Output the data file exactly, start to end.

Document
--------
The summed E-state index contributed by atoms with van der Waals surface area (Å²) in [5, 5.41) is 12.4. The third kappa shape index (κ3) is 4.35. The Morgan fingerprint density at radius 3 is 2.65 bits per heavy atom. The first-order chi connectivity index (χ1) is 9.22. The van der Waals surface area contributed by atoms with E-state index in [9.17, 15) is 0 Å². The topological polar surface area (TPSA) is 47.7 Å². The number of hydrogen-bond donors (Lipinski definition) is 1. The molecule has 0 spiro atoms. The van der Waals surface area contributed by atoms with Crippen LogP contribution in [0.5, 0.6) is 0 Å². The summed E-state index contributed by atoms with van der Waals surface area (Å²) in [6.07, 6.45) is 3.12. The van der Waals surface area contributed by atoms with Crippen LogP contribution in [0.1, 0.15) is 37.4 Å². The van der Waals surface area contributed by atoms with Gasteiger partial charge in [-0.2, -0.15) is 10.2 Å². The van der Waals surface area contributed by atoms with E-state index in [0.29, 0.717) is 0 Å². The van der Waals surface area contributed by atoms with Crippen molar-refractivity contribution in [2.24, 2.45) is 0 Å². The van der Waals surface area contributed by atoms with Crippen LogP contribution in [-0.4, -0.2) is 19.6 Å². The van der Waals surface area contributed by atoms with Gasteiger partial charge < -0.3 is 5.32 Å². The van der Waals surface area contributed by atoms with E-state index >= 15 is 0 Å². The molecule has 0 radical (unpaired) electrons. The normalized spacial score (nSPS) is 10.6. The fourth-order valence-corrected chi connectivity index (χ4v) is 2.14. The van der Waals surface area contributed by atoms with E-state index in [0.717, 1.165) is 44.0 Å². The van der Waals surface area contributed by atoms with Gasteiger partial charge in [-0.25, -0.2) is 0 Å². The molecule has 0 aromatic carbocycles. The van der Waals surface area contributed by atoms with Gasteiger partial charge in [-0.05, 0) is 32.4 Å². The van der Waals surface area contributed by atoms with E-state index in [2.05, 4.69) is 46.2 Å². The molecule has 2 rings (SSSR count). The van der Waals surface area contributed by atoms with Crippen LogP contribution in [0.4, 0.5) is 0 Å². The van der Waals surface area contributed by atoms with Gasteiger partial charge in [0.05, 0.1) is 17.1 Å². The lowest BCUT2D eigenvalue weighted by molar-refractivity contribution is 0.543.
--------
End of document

The summed E-state index contributed by atoms with van der Waals surface area (Å²) in [5, 5.41) is 12.4. The third kappa shape index (κ3) is 4.35. The Morgan fingerprint density at radius 3 is 2.65 bits per heavy atom. The first-order chi connectivity index (χ1) is 9.22. The van der Waals surface area contributed by atoms with E-state index in [9.17, 15) is 0 Å². The topological polar surface area (TPSA) is 47.7 Å². The number of hydrogen-bond donors (Lipinski definition) is 1. The molecule has 0 spiro atoms. The van der Waals surface area contributed by atoms with Crippen LogP contribution in [0.5, 0.6) is 0 Å². The summed E-state index contributed by atoms with van der Waals surface area (Å²) in [6.07, 6.45) is 3.12. The van der Waals surface area contributed by atoms with Crippen LogP contribution in [0.1, 0.15) is 37.4 Å². The van der Waals surface area contributed by atoms with Gasteiger partial charge in [-0.2, -0.15) is 10.2 Å². The van der Waals surface area contributed by atoms with E-state index in [0.29, 0.717) is 0 Å². The van der Waals surface area contributed by atoms with Crippen molar-refractivity contribution in [2.24, 2.45) is 0 Å². The van der Waals surface area contributed by atoms with Crippen LogP contribution in [-0.4, -0.2) is 19.6 Å². The van der Waals surface area contributed by atoms with Gasteiger partial charge < -0.3 is 5.32 Å². The van der Waals surface area contributed by atoms with E-state index >= 15 is 0 Å². The molecule has 0 radical (unpaired) electrons. The normalized spacial score (nSPS) is 10.6. The fourth-order valence-corrected chi connectivity index (χ4v) is 2.14. The van der Waals surface area contributed by atoms with E-state index in [0.717, 1.165) is 44.0 Å². The van der Waals surface area contributed by atoms with Gasteiger partial charge in [-0.25, -0.2) is 0 Å². The molecule has 0 aromatic carbocycles. The van der Waals surface area contributed by atoms with Gasteiger partial charge in [-0.05, 0) is 32.4 Å². The van der Waals surface area contributed by atoms with E-state index in [2.05, 4.69) is 46.2 Å². The molecule has 2 rings (SSSR count). The van der Waals surface area contributed by atoms with Crippen LogP contribution in [0.4, 0.5) is 0 Å². The van der Waals surface area contributed by atoms with Gasteiger partial charge in [0.05, 0.1) is 17.1 Å². The lowest BCUT2D eigenvalue weighted by molar-refractivity contribution is 0.543.